It's pretty convincing, and I'd bet anyone who's a 2012 believer a steak dinner on Dec. 22, 2012, that it's all going to go the way of the Hale-Bopp comet (remember that?) and Y2K.
Why is this tsunami of stupidity so irritating to me? I think it has a lot to do with one of the more recent moronic convergences I found on some 2012 site. One that supposedly aligned the Maya's 2012 thing with the Hopi end-times prophecy. The best cultural explanation I found for this flowering of idiocy said that New Age fads like the Hopi prophecy and 2012 are a kind of cultural colonialism in which white people endow the minorities they have wiped out or repressed with mystical powers made more mysterious by their virtual vanishing.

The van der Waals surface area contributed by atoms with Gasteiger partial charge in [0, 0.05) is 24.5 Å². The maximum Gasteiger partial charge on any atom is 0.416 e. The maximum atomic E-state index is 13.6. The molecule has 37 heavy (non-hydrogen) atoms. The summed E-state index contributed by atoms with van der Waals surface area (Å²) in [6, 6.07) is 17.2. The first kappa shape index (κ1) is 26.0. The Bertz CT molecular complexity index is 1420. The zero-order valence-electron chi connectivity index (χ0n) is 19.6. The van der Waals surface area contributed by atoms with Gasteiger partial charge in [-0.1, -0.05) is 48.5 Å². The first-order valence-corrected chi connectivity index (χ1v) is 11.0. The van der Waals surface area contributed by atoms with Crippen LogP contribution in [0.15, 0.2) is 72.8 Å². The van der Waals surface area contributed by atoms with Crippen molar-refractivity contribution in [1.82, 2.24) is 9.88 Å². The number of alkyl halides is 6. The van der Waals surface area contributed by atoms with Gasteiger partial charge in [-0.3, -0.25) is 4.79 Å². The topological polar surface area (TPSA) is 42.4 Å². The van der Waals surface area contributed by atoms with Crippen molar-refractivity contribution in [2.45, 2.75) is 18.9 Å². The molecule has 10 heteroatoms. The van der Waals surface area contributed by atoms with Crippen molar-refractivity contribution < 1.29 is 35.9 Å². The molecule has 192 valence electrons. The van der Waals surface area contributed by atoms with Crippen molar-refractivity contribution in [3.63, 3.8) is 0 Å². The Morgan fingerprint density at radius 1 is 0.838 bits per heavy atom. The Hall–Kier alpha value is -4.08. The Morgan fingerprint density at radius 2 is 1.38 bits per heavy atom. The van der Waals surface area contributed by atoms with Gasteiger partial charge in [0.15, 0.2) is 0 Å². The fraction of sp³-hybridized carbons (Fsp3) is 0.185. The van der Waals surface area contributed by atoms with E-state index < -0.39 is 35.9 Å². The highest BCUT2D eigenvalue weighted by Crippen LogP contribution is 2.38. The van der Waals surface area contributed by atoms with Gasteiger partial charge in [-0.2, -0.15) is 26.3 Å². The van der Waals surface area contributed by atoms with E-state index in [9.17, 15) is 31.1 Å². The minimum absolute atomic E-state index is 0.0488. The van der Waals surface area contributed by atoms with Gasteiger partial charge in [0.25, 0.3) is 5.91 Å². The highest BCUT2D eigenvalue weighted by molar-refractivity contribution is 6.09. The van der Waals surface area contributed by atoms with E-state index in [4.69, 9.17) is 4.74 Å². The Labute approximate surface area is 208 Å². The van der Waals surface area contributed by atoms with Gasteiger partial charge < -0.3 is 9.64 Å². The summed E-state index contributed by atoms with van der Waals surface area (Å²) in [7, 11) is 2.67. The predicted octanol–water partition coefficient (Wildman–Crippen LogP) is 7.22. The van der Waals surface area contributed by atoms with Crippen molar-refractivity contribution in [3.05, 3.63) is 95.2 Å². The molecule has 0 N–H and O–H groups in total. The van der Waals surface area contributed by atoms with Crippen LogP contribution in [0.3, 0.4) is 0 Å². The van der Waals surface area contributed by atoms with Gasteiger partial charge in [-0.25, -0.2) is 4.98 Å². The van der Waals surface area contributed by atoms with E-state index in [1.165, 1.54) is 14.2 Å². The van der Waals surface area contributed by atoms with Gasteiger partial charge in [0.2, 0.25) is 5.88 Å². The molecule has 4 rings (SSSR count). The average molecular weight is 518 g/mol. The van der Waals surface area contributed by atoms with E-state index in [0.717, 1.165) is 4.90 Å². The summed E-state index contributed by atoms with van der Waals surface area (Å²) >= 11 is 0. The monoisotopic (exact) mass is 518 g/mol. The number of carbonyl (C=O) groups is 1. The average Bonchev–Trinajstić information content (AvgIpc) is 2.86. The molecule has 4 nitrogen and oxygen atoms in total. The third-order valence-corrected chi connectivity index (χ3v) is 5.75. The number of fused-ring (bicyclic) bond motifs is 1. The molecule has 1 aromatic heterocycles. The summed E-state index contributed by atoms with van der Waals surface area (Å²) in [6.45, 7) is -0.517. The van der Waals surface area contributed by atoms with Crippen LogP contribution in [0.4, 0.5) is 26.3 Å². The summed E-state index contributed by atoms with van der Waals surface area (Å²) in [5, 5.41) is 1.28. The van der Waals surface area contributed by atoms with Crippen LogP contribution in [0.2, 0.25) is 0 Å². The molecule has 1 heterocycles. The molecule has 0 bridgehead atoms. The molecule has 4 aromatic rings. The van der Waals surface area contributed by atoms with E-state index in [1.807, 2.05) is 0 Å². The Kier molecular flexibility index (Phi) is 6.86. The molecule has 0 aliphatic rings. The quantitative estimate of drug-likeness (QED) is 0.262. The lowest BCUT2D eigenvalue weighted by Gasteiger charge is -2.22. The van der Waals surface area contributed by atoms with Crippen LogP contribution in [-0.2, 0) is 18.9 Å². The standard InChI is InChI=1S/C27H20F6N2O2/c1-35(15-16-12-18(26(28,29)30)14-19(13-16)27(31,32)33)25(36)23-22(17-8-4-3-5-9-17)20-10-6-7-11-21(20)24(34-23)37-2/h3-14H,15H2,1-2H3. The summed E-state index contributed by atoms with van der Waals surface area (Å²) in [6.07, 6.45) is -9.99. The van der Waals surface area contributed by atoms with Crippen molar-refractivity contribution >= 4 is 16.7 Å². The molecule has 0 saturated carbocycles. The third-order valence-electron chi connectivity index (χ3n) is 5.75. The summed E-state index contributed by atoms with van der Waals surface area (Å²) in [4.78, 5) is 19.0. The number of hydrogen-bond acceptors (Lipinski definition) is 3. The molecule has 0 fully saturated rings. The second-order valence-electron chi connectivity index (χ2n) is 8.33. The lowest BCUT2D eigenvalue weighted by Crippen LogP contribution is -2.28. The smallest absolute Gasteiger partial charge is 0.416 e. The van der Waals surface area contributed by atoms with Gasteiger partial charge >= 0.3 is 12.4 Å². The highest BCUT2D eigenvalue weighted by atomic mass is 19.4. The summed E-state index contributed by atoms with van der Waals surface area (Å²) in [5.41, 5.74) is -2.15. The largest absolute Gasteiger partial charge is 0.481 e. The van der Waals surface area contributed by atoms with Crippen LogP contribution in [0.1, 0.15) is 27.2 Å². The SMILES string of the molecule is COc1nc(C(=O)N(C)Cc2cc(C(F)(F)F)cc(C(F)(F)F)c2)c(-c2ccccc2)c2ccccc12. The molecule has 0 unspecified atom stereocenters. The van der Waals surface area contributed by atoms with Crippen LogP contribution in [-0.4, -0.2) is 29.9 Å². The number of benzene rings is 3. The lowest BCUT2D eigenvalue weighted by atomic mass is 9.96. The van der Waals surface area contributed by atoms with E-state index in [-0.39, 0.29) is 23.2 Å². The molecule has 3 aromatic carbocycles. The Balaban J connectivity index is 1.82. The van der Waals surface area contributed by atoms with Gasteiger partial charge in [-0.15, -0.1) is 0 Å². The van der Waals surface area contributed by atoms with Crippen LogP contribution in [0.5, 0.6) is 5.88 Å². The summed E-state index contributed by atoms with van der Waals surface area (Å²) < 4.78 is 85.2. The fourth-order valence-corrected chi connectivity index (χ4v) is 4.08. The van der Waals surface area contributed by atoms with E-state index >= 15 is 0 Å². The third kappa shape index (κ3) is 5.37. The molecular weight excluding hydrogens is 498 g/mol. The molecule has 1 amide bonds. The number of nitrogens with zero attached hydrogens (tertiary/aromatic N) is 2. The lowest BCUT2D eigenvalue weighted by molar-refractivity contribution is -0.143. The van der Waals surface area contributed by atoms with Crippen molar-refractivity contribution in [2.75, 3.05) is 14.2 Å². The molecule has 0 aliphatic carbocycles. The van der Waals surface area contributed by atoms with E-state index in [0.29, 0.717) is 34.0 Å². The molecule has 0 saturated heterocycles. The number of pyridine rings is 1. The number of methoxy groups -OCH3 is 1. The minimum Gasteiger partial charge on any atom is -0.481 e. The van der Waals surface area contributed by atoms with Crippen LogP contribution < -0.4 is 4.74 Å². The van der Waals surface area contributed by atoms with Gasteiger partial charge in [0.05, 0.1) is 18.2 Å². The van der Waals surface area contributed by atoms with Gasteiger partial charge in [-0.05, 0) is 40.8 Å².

But I have a personal connection to the Hopi prophecy: a sad episode in my past involving the prophecy and the flying-saucer con man who was exploiting it.
It was one of my early reporting junkets for the Village Voice. I had escaped from Taos, N.M., where I had spent a lot of time not interviewing Dennis Hopper at the ranch that D.H. Lawrence had once rented, and I loved the desert and desert hot springs. So I was traveling west, and I remember I stopped at a broken-down filling station while driving through the Hopi Reservation in Arizona and saw a sign for a strange rally. It seemed to be in support of a 101-year-old Hopi "prophet" who was claiming that UFOs were coming soon to fulfill the age-old Hopi prophecy and that everyone should show up to greet them at this rally.
Ron Rosenbaum is the author of The Shakespeare Wars and Explaining Hitler. His latest book is How the End Begins: The Road to a Nuclear World War III.
Illustration by Robert Neubecker.